After months of typing away on my story, I was finally done. I’d typed THE END so obviously the manuscript was complete, right? Au contraire. As a first time novelist, I was, of course, quite wrong. I’d done absolutely no editing of the book while I was writing it, having sat myself down at a keyboard and simply begun typing. Caught in the midst of inspiration (remember that dog barking?) and a desire to write a book, words had simply spilled from my finger tips as I flew through my novel by the seat of my pants. I had no outline and no direction, only a goal. I quickly discovered, though, upon rereading my book, it was painfully obvious I’d had no idea what I was doing through the first draft.

Once I realized that what I’d written was not perfection, but instead a crude piece of work that was going to require massive amounts of effort to polish into something resembling a real book, the prospect of editing the monster I’d just created was nearly overwhelming. It wasn’t enough to crush my spirit, mind you, just enough to make me take a few very deep breaths prior to jumping back into the book. Once ready, I backed up everything up onto some old 5 1/4 inch floppies, fired up the trusty word processor again, and began editing away.

I don’t remember exactly how long it took me to finally “finish” the manuscript (where by “finish” I mean I read through the book again from beginning to end and cleaned up things up as I went … mostly just spelling, typos, and grammatical errors). I think it was perhaps another couple of months or so before I reached the end of my book once again and made my last (superficial) edit. Since it was obvious I was now done with my novel, I, just as any other aspiring author might do, turned my thoughts to the holy grail of all writers: publication.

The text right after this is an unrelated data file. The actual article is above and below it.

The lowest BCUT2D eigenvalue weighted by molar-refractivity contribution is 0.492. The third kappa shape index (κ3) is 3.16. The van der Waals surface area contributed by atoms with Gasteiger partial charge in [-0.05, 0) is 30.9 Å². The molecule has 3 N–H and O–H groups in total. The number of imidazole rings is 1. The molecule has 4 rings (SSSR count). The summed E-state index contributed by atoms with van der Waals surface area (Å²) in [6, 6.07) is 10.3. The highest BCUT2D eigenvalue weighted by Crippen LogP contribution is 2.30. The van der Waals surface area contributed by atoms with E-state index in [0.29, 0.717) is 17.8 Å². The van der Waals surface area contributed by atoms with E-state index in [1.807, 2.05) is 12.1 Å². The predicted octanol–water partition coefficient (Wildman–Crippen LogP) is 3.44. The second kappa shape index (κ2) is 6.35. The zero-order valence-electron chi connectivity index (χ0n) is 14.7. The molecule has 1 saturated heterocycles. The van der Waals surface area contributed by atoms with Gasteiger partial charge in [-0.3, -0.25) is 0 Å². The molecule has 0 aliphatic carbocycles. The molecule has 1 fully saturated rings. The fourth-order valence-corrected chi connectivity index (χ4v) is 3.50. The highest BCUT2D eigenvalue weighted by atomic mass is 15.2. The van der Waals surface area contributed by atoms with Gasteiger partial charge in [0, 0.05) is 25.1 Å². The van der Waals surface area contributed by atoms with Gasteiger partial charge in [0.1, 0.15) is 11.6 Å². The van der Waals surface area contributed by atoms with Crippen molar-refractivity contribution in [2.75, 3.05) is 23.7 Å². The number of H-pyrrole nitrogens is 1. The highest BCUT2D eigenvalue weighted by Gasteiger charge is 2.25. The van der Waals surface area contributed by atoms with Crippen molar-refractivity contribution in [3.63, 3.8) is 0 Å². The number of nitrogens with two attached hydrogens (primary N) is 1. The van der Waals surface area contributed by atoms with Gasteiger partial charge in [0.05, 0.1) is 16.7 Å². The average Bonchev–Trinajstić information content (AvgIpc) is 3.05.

Yes, that’s right. Even though I was a first time author, with a manuscript that had just barely been scraped through the editing process, I began pondering the possibilities of getting published. Looking back, it’s obvious this was driven by the conviction that I was way better at writing than I actually was. In that regard, I don’t think I was unique. I suspect many first time authors, especially when caught up in the early euphoria of finishing that very first book, go through similar delusions. So properly deluded, I ventured out into the realm of the publishing world, with high hopes of someday seeing my manuscript turned into a real book that I could admire on the shelf at the local bookstore. Oh, and of course, I could sell the movie rights for a million dollars or so. Sure I could. I was that good.

Okay, so I wasn’t really that good. Surprise, surprise. But I did learn a lot. Being that this was in the day before the internet was widely used (I used it all the time at work because I was in the computer business, but pretty much no one else outside of the industry did), everything had to be done the old fashioned way. First, I researched possible publishers by reading through a ridiculously thick book the size of an encyclopedia (Writer’s Market, which is still published every year, btw). Then, after a painstaking process of reading through individual publishers and selecting those that seemed most promising, i.e., those that might be interested in my novel, I drafted a number of query letters, then sent them out the old-fashioned way (snail mail, of course). At the time, I didn’t think too much about how painful the process was, but in retrospect, looking back from the second decade of the twenty-first century, I’d say it was like being in the stone age.

So of course, as one must do when operating within the constraints of the United State Postal System, once I sent out a bunch of queries, I did what every good aspiring novelist does: I started writing short stories.

–dp

Categories: Writing